There are an estimated 1.4 billion cars on the road globally, and about 5.1 million of them are electric vehicles (EV). Even though only one-third of one percent of all consumer vehicles use EV technology, some of the most innovative companies in the global economy are EV manufacturers. Does the future promise fully electric semi-trucks, cars, and motorcycles? The next generation of EVs may revolutionize the world of transportation.
History of Electric Vehicles
The first whisper of EVs began in the early 1820s, when horse-drawn carriages were commonplace and the world was looking for alternative solutions to animal-powered vehicles. By the dawn of the 20th century, electric cars were extremely popular with the socialites and businessmen who could afford them. In fact, nearly one-third of all cars on the road were early EVs.
The electric vehicle, which was the epitome of a luxury vehicle in 1912, boasted a range of over 100 miles on a single charge. It wasn’t until the mass production of the gasoline-powered Ford Model T that electric vehicles fell to the wayside to make way for the more economical internal-combustion-engine vehicles (ICEVs). By the early 1930s, there were virtually no electric vehicles left on the road.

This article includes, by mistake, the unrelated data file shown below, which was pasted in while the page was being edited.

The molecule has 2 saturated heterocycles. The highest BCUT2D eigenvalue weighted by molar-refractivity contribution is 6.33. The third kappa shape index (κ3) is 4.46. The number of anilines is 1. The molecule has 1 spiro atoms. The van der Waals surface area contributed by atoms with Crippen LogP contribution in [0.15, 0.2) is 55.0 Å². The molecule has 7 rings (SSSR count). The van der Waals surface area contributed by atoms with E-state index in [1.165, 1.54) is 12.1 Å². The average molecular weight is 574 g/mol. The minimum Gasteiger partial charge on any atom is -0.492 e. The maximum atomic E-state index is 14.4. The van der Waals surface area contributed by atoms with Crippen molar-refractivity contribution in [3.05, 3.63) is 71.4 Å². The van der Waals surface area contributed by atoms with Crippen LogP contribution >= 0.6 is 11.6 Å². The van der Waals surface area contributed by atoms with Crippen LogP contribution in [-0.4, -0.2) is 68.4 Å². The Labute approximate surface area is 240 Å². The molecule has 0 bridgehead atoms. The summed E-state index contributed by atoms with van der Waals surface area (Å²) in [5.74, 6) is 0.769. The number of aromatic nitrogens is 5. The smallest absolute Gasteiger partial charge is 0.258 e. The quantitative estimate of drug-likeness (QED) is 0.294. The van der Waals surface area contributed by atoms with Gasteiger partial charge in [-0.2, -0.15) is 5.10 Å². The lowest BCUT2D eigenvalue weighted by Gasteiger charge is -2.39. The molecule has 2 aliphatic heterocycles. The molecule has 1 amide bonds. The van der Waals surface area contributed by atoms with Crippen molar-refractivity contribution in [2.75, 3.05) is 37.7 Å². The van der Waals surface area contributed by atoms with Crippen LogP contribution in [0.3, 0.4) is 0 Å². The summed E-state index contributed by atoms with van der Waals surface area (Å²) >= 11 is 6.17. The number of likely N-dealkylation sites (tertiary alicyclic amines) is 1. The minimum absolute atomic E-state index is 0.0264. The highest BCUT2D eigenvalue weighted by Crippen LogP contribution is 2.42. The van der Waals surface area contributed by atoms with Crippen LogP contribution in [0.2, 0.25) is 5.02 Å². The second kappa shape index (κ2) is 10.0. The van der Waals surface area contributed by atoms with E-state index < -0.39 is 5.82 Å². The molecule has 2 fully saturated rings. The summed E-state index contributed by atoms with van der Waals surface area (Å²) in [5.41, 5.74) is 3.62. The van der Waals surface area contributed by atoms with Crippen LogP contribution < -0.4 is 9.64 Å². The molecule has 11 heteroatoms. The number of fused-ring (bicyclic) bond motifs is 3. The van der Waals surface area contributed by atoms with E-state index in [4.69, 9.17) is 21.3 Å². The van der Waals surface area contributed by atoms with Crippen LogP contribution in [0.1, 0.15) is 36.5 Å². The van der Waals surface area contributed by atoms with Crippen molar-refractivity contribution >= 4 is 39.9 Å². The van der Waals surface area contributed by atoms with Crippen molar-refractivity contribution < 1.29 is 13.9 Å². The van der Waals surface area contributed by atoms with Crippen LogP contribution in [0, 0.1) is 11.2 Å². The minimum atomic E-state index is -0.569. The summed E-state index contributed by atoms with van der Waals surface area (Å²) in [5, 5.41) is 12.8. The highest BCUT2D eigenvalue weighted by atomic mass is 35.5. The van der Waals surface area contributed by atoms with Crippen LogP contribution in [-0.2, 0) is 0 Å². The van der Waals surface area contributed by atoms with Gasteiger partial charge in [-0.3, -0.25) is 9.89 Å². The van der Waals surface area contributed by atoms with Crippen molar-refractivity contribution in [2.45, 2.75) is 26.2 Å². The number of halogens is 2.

Modern Electric Vehicles
Modern HEVs make use of efficiency-improving technologies such as regenerative brakes which convert the vehicle’s kinetic energy to electric energy, which is stored in a battery or supercapacitor.
Electric vehicles have other advantages over those powered by combustion engines:
• No fuel required so you save money on gas.
• Environmentally friendly as they do not emit pollutants.
• Lower maintenance due to an efficient electric motor.
• Better Performance.
There are different types features added in the modern world of electric vehicle which are modernized with the new features.
Advancements in Electric Vehicle Technology:
Battery technology―the electronic systems that keep EVs working and safe―and electric motor efficiency were limiting factors that worked against EV production in the 20th century. Continuous innovations in each of these technologies, such as the invention of lithium-ion in the 1980s, paved the way for a profound rise in EV manufacturing and consumer adoption. Consumers saw an increase in:
· Charge capacity
· Safety ratings
Charging station availability—long the infrastructural bane of EV ownership—continues to grow. New materials like silicon carbide have enabled revolutions in legacy silicon technologies, showing even more promise for optimizing EV efficiency and power utilization.
The Future of Electric Vehicles
The majority of Indian consumers think an electric vehicle would be available by 2023, but they also think it won’t be until 2025 to 2030. While the average retail price for EVs globally is $36,000, Indian consumers are seeking a lower pricing than those in other nations. (About 27 lakh rupees).
Globally, lithium-ion batteries cost about $250/kWh, which equates to about Rs5.7 lakh only in battery costs. An electric vehicle now costs more than a conventional vehicle since lithium-ion batteries make up half of their price.
Li-ion batteries are hindered by the safety of the batteries against explosion. In India, the difficulty of charging and the scarcity of charging stations are major obstacles for EVs that may also be considered, rendering them impracticable or significantly less feasible for long-distance rides.